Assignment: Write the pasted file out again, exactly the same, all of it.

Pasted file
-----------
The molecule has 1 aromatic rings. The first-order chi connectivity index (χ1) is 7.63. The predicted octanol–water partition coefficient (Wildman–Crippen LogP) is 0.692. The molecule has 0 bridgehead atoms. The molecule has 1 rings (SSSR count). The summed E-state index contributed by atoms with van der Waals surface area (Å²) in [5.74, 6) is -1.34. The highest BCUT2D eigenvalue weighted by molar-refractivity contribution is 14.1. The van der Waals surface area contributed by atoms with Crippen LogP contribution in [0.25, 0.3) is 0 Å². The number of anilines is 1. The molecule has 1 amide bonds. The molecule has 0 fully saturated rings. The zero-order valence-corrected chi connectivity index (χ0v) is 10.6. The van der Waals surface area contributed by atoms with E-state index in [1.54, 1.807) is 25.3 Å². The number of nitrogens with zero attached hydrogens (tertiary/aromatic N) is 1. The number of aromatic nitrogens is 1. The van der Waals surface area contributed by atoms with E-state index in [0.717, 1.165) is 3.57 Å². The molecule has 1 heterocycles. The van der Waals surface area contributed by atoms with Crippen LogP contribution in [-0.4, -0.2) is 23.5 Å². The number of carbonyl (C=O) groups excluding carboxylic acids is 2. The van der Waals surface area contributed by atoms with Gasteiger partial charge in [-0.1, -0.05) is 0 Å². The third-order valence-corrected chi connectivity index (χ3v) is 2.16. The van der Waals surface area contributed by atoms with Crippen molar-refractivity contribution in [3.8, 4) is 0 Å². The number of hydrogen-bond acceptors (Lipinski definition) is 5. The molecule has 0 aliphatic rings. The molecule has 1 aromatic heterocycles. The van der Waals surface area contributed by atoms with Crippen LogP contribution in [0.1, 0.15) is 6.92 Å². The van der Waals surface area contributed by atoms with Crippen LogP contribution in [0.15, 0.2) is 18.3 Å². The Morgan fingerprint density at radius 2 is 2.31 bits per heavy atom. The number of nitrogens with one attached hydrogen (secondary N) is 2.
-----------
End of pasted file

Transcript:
The molecule has 1 aromatic rings. The first-order chi connectivity index (χ1) is 7.63. The predicted octanol–water partition coefficient (Wildman–Crippen LogP) is 0.692. The molecule has 0 bridgehead atoms. The molecule has 1 rings (SSSR count). The summed E-state index contributed by atoms with van der Waals surface area (Å²) in [5.74, 6) is -1.34. The highest BCUT2D eigenvalue weighted by molar-refractivity contribution is 14.1. The van der Waals surface area contributed by atoms with Crippen LogP contribution in [0.25, 0.3) is 0 Å². The number of anilines is 1. The molecule has 1 amide bonds. The molecule has 0 fully saturated rings. The zero-order valence-corrected chi connectivity index (χ0v) is 10.6. The van der Waals surface area contributed by atoms with E-state index in [1.54, 1.807) is 25.3 Å². The number of nitrogens with zero attached hydrogens (tertiary/aromatic N) is 1. The number of aromatic nitrogens is 1. The van der Waals surface area contributed by atoms with E-state index in [0.717, 1.165) is 3.57 Å². The molecule has 1 heterocycles. The van der Waals surface area contributed by atoms with Crippen LogP contribution in [-0.4, -0.2) is 23.5 Å². The number of carbonyl (C=O) groups excluding carboxylic acids is 2. The van der Waals surface area contributed by atoms with Gasteiger partial charge in [-0.1, -0.05) is 0 Å². The third-order valence-corrected chi connectivity index (χ3v) is 2.16. The van der Waals surface area contributed by atoms with Crippen molar-refractivity contribution in [3.8, 4) is 0 Å². The number of hydrogen-bond acceptors (Lipinski definition) is 5. The molecule has 0 aliphatic rings. The molecule has 1 aromatic heterocycles. The van der Waals surface area contributed by atoms with Crippen LogP contribution in [0.1, 0.15) is 6.92 Å². The van der Waals surface area contributed by atoms with Crippen LogP contribution in [0.15, 0.2) is 18.3 Å². The Morgan fingerprint density at radius 2 is 2.31 bits per heavy atom. The number of nitrogens with one attached hydrogen (secondary N) is 2.